Of course, there is also the other kind of free software. Software that you don’t pay in cash but instead is paid as you go. A great example of this is Google Chrome. Google’s browser is free for everyone, but the built-in tracking, which monitors your every move, makes you a prime target for Google Ads.

In this case, the saying if you don’t pay for the product, you are the product “is absolutely true.

Benefits of open source software for UK SMEs

There are several advantages for companies wishing to benefit from the use of open source software in their organizations, the main ones being:

  • Reduced license costs, which reduces operating costs
  • No blocking to a single supplier, once you have chosen a preferred vendor, you may have the choice of switching to more conventionally packaged products or staying with the open source project.
  • Freedom use the software according to your needs
  • Open standards that support collaborative development
  • Ease and freedom to upgrade software as your activity progresses
  • Additional outside help for programming projects
  • Can help attract and retain smart technical talent

Publicizing that you are using open source software in the organization attracts talent. Giving your developers and users the opportunity to contribute to an open source community is even more appealing to people and could set your small business apart from other organizations.

Disadvantages of open source software for UK SMEs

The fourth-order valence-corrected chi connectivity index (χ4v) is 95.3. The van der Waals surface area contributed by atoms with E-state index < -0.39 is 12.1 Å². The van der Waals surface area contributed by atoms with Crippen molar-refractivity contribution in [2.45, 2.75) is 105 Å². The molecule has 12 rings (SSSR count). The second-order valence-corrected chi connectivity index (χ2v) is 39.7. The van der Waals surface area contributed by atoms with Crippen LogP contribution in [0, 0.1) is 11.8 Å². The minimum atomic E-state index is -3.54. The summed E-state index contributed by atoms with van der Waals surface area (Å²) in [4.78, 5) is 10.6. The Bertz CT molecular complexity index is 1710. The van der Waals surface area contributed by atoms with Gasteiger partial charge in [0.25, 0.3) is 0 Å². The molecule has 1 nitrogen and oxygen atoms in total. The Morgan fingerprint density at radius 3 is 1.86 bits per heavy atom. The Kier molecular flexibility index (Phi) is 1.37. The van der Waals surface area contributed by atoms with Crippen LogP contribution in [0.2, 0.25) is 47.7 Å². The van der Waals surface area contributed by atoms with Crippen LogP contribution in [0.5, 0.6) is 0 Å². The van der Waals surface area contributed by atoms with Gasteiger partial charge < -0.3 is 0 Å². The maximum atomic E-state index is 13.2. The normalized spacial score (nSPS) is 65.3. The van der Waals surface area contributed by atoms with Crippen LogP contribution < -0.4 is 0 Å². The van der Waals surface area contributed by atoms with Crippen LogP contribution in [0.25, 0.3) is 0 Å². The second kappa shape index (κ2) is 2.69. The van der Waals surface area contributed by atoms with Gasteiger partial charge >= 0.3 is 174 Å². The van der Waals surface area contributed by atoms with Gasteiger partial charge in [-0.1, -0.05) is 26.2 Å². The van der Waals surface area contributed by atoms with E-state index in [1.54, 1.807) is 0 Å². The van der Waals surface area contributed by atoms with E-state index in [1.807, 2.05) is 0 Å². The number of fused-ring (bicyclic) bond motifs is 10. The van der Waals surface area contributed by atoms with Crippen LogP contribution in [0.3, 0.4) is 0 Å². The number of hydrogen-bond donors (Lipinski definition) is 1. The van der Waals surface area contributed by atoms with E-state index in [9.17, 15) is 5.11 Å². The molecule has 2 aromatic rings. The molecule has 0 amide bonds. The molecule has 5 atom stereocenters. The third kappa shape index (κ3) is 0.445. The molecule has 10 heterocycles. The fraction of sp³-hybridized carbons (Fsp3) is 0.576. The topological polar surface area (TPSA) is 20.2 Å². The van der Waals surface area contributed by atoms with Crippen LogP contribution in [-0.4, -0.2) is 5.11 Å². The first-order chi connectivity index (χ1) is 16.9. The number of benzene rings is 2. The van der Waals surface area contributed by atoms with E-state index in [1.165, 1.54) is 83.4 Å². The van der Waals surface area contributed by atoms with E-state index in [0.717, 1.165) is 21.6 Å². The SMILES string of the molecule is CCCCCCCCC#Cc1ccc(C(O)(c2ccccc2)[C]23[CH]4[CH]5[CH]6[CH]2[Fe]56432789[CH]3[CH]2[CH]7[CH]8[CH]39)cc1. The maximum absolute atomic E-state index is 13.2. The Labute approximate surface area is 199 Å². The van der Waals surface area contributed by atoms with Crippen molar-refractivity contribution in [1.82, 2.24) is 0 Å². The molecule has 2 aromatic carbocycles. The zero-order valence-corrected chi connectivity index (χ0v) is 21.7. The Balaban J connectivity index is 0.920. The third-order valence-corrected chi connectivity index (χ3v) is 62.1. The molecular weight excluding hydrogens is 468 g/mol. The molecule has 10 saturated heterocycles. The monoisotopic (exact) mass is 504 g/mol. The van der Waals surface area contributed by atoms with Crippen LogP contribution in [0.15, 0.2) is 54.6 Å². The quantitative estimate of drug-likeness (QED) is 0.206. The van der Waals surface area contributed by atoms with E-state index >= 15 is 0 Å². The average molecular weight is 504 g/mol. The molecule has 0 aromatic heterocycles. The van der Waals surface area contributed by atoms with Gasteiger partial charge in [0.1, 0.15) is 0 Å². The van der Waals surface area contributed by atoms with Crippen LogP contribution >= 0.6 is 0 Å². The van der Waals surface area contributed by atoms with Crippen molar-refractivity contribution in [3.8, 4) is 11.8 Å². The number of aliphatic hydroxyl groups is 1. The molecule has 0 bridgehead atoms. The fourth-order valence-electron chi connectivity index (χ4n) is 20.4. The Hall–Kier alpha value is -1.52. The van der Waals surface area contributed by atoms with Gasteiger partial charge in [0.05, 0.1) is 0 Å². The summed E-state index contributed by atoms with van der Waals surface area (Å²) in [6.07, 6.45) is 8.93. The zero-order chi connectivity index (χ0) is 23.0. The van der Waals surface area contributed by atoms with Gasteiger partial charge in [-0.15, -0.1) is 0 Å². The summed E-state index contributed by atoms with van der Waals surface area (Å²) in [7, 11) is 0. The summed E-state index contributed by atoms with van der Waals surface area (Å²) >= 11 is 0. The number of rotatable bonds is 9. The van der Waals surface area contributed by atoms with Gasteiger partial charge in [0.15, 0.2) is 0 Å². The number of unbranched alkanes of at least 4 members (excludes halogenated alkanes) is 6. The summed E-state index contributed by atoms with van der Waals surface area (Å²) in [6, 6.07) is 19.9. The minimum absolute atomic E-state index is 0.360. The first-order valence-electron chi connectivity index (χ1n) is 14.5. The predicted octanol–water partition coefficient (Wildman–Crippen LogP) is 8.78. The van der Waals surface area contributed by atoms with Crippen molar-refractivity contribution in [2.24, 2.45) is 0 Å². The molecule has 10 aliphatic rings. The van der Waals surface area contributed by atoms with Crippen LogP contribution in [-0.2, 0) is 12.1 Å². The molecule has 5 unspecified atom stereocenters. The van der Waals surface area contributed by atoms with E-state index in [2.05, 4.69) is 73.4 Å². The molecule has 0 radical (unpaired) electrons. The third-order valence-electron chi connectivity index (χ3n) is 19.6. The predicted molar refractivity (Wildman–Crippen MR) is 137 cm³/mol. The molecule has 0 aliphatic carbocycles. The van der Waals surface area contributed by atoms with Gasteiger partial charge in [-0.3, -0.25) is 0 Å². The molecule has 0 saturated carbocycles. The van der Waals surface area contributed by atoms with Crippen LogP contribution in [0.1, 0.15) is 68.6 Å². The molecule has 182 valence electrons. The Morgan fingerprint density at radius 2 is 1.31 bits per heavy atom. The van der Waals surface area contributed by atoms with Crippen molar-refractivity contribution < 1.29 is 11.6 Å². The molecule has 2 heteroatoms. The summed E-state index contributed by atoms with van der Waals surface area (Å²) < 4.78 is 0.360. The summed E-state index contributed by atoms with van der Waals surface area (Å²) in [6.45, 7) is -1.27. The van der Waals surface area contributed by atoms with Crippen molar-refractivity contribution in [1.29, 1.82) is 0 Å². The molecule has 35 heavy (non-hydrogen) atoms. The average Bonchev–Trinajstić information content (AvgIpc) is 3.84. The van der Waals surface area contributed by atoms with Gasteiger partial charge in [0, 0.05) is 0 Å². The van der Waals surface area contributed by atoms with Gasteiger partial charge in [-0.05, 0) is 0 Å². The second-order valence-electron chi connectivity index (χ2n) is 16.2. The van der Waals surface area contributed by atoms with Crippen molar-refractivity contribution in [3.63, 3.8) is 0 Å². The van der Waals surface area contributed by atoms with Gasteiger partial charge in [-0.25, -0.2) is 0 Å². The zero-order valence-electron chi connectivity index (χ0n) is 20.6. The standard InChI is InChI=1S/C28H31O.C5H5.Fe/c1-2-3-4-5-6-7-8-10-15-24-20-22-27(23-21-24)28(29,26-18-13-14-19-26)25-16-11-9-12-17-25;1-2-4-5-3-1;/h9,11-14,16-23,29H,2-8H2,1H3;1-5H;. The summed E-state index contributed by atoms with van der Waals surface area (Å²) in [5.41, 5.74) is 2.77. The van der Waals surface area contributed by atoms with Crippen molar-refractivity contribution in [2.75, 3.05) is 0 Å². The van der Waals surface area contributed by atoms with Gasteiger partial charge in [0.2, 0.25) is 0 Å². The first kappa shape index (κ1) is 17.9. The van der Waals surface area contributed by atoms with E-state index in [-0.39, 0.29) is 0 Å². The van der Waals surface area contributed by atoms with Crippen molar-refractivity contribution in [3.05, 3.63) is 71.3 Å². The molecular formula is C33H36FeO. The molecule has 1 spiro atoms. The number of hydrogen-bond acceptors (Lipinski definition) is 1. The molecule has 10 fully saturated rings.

One of the hardest things for SMBs when it comes to open source software is the proliferation of choices. Establishing the best way forward for a project can be a time consuming exercise.

Besides the potentially overwhelming abundance of choices, other downsides to using open source software in your business can include:

  • Hard to use: Some open source software can be more complicated to configure and use. A lack of user-friendly interfaces or features can make them difficult for your staff to use effectively, which could have a direct negative impact on productivity.
  • Lack of responsibilities and guarantees: Open source software usually contains a limited warranty and no protection against liability or indemnity for infringement
  • Difficult to get high-end commercial support in a timely manner, you may find yourself stuck and having to rely on the open source community to find a solution to an issue, which could cost you time
  • Sizes may be less acceptable: Proprietary formats, such as Microsoft Word’s “.docx” format, are so common that other formats may be less acceptable for regular business use
  • Compatibility with a particular proprietary format may be limited to basic functionality, rather than being 100% compatible, which may lead to compromises you are not prepared to make
  • Hidden costsSoftware installation can be free, but running it later can cost money, especially as you become more reliant on the software and your business needs grow

“While open source software doesn’t have a cost associated with purchasing a license, you still need to consider the cost of deployment and continued ownership, not just the upfront costs.

When it comes to making a final decision on what software will power your business, keep your business culture and philosophy in mind, as well as the monetary aspect of your decision.